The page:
Stop dangerous practice of "weight grades" on report cards
  • Petitioned President of the United States

This petition was delivered to:

President of the United States
U.S. Senate
U.S. House of Representatives

Stop dangerous practice of "weight grades" on report cards

    1. Cheryl Rainfield
    2. Petition by

      Cheryl Rainfield

      Toronto, NY

Dear Friends and activists –

Many children and teens suffer from negative body image and eating disorders; eating disorders and negative body image issues are on the rise.  Now there’s something that will make this worse—many  states are now sending “weight grades” and BMI scores home on students’ report cards.  Yes, we need our children be healthy--but this is not the way to do it!

Both of us authors have struggled with body image issues and disordered eating – Sarah is a recovered bulimic, and Cheryl used self-harm to cope. While we know that obesity is a problem in the United States, we are also very  aware  of the pressure that society puts on young girls to be thin, and how this has led to an increase in  life-threatening eating disorders and negative body image issues. Eating disorders don’t discriminate on the basis of age, gender, race or class – no one is immune. It’s not just a “girl thing,” either.  One in four people with eating disorders are male, and that number has been rising.  Statistics show that young people are particularly vulnerable, which is why the idea of a “weight grade” is so horrifying.

Here’s some food for thought:

    * Anorexia has the highest mortality rate among all psychological disorders.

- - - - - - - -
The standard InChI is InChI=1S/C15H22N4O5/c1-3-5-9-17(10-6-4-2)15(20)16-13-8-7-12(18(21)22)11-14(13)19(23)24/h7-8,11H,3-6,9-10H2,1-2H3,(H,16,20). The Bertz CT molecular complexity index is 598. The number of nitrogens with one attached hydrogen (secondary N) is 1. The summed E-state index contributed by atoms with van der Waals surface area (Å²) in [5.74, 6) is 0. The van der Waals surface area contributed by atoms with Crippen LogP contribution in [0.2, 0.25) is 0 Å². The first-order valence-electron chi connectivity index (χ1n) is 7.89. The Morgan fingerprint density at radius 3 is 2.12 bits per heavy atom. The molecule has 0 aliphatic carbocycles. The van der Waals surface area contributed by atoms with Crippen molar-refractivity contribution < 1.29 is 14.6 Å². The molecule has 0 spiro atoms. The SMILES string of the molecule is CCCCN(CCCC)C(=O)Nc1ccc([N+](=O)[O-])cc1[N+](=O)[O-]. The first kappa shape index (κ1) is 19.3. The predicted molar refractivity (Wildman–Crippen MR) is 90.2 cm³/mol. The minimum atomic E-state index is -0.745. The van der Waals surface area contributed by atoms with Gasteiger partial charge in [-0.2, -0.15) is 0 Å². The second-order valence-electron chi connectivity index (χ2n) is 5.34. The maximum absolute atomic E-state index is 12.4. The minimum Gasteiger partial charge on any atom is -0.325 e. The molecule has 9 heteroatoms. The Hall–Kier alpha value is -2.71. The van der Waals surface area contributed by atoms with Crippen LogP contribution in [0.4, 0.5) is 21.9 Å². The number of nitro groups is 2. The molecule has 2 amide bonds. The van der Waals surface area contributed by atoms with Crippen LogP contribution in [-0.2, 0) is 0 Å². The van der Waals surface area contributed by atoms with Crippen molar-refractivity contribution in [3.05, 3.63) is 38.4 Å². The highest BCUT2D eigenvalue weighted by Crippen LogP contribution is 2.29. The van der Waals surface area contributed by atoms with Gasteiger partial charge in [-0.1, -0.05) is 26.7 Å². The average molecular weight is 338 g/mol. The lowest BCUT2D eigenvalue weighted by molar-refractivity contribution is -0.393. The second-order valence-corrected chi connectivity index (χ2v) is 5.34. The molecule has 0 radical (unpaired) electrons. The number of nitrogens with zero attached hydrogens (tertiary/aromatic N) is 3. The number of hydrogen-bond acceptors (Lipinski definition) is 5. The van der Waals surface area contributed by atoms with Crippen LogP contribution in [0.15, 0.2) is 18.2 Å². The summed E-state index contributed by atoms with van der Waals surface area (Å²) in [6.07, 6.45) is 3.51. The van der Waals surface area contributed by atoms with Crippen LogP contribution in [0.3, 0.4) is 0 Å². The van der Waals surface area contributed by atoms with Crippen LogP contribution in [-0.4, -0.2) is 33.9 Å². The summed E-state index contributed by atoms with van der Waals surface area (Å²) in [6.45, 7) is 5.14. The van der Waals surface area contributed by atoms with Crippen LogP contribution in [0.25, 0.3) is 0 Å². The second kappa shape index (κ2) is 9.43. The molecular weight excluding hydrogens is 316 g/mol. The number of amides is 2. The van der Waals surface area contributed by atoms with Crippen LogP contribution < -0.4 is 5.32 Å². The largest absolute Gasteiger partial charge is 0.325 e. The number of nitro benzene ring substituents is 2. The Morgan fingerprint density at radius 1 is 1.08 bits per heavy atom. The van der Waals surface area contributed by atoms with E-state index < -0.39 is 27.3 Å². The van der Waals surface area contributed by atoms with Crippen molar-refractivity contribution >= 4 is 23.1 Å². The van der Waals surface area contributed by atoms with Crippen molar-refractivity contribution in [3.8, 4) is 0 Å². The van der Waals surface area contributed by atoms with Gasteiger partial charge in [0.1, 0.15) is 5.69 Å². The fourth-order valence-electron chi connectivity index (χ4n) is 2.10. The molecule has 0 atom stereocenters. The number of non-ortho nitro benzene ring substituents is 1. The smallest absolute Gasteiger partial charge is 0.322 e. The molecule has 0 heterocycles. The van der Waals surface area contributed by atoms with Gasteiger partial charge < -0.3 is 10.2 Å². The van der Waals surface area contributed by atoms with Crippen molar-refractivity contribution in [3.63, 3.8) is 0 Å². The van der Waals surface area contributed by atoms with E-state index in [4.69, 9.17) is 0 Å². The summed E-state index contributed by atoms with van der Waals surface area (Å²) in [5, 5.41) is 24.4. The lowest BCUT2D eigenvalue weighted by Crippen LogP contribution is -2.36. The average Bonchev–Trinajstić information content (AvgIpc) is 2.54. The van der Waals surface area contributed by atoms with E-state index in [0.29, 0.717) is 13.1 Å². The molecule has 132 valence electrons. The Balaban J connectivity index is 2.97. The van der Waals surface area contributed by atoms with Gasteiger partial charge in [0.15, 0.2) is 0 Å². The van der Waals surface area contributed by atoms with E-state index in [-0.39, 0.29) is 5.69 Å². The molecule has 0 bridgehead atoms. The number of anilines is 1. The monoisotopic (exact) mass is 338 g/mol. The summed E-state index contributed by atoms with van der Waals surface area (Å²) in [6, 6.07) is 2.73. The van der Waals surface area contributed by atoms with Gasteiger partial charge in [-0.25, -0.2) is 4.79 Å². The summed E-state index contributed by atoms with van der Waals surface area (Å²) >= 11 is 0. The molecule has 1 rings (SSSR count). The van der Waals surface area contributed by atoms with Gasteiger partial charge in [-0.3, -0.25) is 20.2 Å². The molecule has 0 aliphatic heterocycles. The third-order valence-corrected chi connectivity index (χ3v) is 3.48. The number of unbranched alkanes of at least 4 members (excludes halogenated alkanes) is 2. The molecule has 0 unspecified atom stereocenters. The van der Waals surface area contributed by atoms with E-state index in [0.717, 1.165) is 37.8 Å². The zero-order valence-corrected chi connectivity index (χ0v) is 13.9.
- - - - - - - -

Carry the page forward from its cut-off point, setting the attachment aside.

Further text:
* 10% of all eating disorders cases are children under the age of 10.
   * The most common behavior that will lead to an eating disorder is dieting.
   * 4 out of 10 Americans have either suffered or have known someone who has suffered from an eating disorder.
    * One-half of 4th grade girls are on a diet.
    * Among high school students, 44% of the females and 15% of the males are attempting to lose weight.
    * Anorexia is the 3rd most common chronic illness among adolescents.


We think that putting “weight grades” and BMI on report cards is a serious mistake, and will lead to increased eating disorders, negative body image, low self-esteem, and increased bullying. Educating kids about healthy eating and exercise is a good thing. Grading them on their weight is not. Please join us in putting a stop to this misguided practice.


Yours in strength and health,


Cheryl Rainfield, author of SCARS     and       Sarah Darer Littman, author of PURGE                         



PS Please help us spread the word, by sharing this on Twitter, FaceBook, your blog, inviting friends to join--any way you can help. Thank you so very much!


Recent signatures


    1. Reached 250 signatures


    Reasons for signing

    • Lisa Deese FISHERS, IN
      • about 3 years ago

      As a person in recovery from an ED, mom of 3 girls and soon to be ED counselor, I am appalled by this and the fact that they are weighing and measuring children in schools at all! This needs to stop!

    • Quynh Nguyen AUSTIN, TX
      • over 3 years ago

      This will have the opposite affect. Girls are already very insecure with their weight as it is. The media keep telling us that we're suppose to look skinny as a stick like the supermodel to be consider beautiful. Weight Grades will most definitely lower self esteem, body hatred, and it can leads the kids down a terrible path of bulimia and anorexic. Please please don't let this pass.

    • Gina Mateer AUSTIN, TX
      • over 3 years ago

      This is absolutely absurd. As a registered dietitian who works with people struggling with eating disorders every day, I can not be more appalled by what is being done here. Requiring adolescence to weigh in and correlate their weight with their self worth and whether or not they are "good" or "bad" is basically hand feeding poor body image and eating disorders to our countries youth.

    • Megan Burke MARINA DEL REY, CA
      • over 3 years ago

      I agree that there needs to be a solution. However, I don't think that adding the BMI to report cards is the solution. BMI is not accurate for determining how overweight someone is. Various body structures may be more or less on BMI, but a child's actual weight may be fine.

    • Nan Gibson ALBANY, IN
      • over 3 years ago

      that goes right along with bullying!


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